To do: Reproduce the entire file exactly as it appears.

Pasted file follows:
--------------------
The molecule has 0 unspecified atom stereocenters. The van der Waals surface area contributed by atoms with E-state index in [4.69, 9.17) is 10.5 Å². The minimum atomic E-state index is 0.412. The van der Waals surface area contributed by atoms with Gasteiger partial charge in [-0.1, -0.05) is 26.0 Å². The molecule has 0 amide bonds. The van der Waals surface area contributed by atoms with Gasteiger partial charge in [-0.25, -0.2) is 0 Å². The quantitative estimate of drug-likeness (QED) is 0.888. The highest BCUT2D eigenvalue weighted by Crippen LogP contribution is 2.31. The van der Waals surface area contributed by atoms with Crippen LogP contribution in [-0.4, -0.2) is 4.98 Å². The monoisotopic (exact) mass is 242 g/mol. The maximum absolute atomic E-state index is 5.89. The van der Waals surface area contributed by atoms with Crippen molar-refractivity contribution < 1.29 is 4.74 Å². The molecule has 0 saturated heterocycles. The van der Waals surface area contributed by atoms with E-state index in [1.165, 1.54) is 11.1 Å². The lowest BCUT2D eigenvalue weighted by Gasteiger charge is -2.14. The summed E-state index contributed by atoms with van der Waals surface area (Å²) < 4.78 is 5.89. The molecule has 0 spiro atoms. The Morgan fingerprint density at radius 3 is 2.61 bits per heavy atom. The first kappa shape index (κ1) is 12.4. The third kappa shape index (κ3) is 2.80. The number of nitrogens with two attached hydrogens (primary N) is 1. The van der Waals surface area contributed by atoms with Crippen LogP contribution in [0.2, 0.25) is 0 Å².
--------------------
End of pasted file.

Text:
The molecule has 0 unspecified atom stereocenters. The van der Waals surface area contributed by atoms with E-state index in [4.69, 9.17) is 10.5 Å². The minimum atomic E-state index is 0.412. The van der Waals surface area contributed by atoms with Gasteiger partial charge in [-0.1, -0.05) is 26.0 Å². The molecule has 0 amide bonds. The van der Waals surface area contributed by atoms with Gasteiger partial charge in [-0.25, -0.2) is 0 Å². The quantitative estimate of drug-likeness (QED) is 0.888. The highest BCUT2D eigenvalue weighted by Crippen LogP contribution is 2.31. The van der Waals surface area contributed by atoms with Crippen LogP contribution in [-0.4, -0.2) is 4.98 Å². The monoisotopic (exact) mass is 242 g/mol. The maximum absolute atomic E-state index is 5.89. The van der Waals surface area contributed by atoms with Crippen molar-refractivity contribution < 1.29 is 4.74 Å². The molecule has 0 saturated heterocycles. The van der Waals surface area contributed by atoms with E-state index in [1.165, 1.54) is 11.1 Å². The lowest BCUT2D eigenvalue weighted by Gasteiger charge is -2.14. The summed E-state index contributed by atoms with van der Waals surface area (Å²) < 4.78 is 5.89. The molecule has 0 spiro atoms. The Morgan fingerprint density at radius 3 is 2.61 bits per heavy atom. The first kappa shape index (κ1) is 12.4. The third kappa shape index (κ3) is 2.80. The number of nitrogens with two attached hydrogens (primary N) is 1. The van der Waals surface area contributed by atoms with Crippen LogP contribution in [0.2, 0.25) is 0 Å².